As Brazilian Jiu Jitsu grows in popularity and evolves as a professional sport, so do the athletes. More and more jiu jitsu athletes are spending more time on their bodies, working on getting faster and stronger in the gym, either to aid their competition performance or help rehab them from injury. Fighters Market Europe caught up with two strength & conditioning coaches who work with Brazilian jiu jitsu athletes, and who themselves train in the sport.
Leroy Holcroft owns Factory Fitness which is the strength and conditioning gym of Factory BJJ in Stockport, Manchester, he is also a brown belt in Brazilian jiu jitsu under Adam Adshead. Leroy began his strength and conditioning journey 15 years ago, influenced by his own mother who lifted and stories of his grandfather who held an army record for holding two rifles out horizontally, at arms’ length, purely by gripping the butt of each gun, an impressive feat, when you consider the weight of each gun.
Simon Price is a Brazilian jiu jitsu purple belt training under Progress Jiu Jitsu athlete Kameron Atakuru at ASW Manchester. Simon works as a personal trainer at Evo Lift Didsbury and runs his own NoGi Club, Hive BJJ in Didsbury.
Together with their help we put together this guide on Strength and conditioning for the jiu jitsu athlete, with information which should help both the hobbyist and the competitor alike.
Common mistakes made by BJJ athletes?
The most common mistake Leroy sees in any BJJ athlete’s strength and conditioning is simply doing too much, with too little recovery. It’s rife in jiu jitsu. Too much volume, too frequent and always going too heavy. Activities off the mat should complement jiu jitsu training, rather than diminishing an athlete’s capability on the mat and capacity for recovery off the mat.
Alongside this, many BJJ practitioners seem to be super keen on making everything “specific” to jiu jitsu, rather than focusing on building a solid base of strength and athletic movement, to power the moves of BJJ. Swinging a kettlebell from your gi collar, while balancing on a stability ball, is a silly idea, in any circumstance.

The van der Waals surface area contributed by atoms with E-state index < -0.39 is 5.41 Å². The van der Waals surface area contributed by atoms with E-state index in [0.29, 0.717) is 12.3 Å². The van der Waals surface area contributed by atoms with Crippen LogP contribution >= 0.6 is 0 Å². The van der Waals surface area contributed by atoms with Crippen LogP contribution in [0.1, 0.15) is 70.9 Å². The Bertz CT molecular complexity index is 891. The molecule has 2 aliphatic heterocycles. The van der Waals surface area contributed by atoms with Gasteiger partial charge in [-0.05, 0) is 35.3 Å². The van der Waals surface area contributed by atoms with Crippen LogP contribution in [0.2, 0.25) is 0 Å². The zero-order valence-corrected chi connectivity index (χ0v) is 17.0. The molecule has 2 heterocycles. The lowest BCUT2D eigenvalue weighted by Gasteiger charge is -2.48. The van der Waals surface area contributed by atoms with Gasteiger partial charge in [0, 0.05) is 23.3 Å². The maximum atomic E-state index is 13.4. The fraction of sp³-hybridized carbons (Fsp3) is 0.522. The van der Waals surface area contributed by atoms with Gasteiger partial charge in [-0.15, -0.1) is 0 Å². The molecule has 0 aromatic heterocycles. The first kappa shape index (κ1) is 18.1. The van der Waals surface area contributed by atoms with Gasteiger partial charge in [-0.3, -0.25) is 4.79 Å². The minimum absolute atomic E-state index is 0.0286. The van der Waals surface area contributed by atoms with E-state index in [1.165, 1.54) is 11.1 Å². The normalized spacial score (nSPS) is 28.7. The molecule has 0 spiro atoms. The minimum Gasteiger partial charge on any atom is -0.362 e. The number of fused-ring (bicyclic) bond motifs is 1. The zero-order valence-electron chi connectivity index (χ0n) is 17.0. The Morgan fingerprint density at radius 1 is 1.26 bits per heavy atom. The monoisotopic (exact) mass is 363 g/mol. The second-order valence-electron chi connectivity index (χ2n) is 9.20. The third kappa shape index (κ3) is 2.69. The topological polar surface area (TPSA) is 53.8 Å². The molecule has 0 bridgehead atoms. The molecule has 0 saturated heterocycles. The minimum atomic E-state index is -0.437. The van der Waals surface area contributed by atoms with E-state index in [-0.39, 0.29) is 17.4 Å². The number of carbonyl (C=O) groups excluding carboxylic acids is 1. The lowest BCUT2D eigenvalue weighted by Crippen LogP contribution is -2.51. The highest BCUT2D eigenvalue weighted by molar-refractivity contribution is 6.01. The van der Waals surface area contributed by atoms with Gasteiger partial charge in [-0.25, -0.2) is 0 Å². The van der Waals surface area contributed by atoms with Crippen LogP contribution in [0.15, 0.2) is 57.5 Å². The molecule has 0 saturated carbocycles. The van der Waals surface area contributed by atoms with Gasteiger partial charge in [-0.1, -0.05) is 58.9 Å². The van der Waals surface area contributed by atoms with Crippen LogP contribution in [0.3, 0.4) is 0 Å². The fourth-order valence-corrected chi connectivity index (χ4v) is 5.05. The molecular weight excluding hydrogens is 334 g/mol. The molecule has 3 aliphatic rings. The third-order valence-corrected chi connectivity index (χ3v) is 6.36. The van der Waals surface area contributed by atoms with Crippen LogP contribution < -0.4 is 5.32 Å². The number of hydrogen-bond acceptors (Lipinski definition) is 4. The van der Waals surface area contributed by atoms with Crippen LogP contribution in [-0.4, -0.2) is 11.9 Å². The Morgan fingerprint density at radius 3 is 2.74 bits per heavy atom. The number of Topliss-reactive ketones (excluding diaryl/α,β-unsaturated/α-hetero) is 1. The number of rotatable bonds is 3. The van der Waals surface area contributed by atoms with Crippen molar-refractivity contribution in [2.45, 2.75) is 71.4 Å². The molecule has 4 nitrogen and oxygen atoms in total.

Don’t over-complicate it, keep your programme simple and sustainable and you’ll reap the benefits.
Of course, adding tools like Fat Gripz to bars and dumbbells and occasionally using a Gi collar to work pulling movements has its benefits, but not every move has to be adapted.
Simon adds that while the usual mistake he sees is that a lot of athletes train like bodybuilders, doing a Dorian Yates Blood and Guts style workout is good if your aim is a bodybuilding competition, it’s not exactly the best use of your time for getting strong for your next jiu jitsu competition. Fortunately it is changing now, there is a lot of good information out there and it is changing the way a lot of practitioners train.
How often should you train strength and conditioning?
This all depends on if you are a ‘full time competitor’ or just a hobbyist.
Leroy notes that gym work shouldn’t be occupying more than one fifth of your actual training time.
Athletes should be listening to their bodies and consider implementing some form of system to measure their rate of perceived exertion (RPE) through the training week, to make sure their recovery is adequate. Competitors who are full time should be looking at 3/4 strength and conditioning sessions a week. However, a major problem with BJJ is that BJJ as a sport has no off-season, so training loads need to be considered week on week and adapted accordingly.
Hobbyists can get by on two sessions a week, even one if pushed for time, and none of these need to be long, difficult or particularly intense. 45 minutes is plenty. Get in, warm up, mobilise, lift and get out.
Simon adds that hobbyists in their limited sessions they should concentrate on full body sessions which covers rehab/prehab, and maybe some form of cardio. They should make sure they cover a hip hinge, squat, vertical push and pull and a horizontal push and pull.
What kind of exercises should you be focusing on?
You need to be Keeping exercise selection relatively simple, to cover strength and varying elements of stability for grappling, beneficial movements include;
Hip hinge/ Hip drive: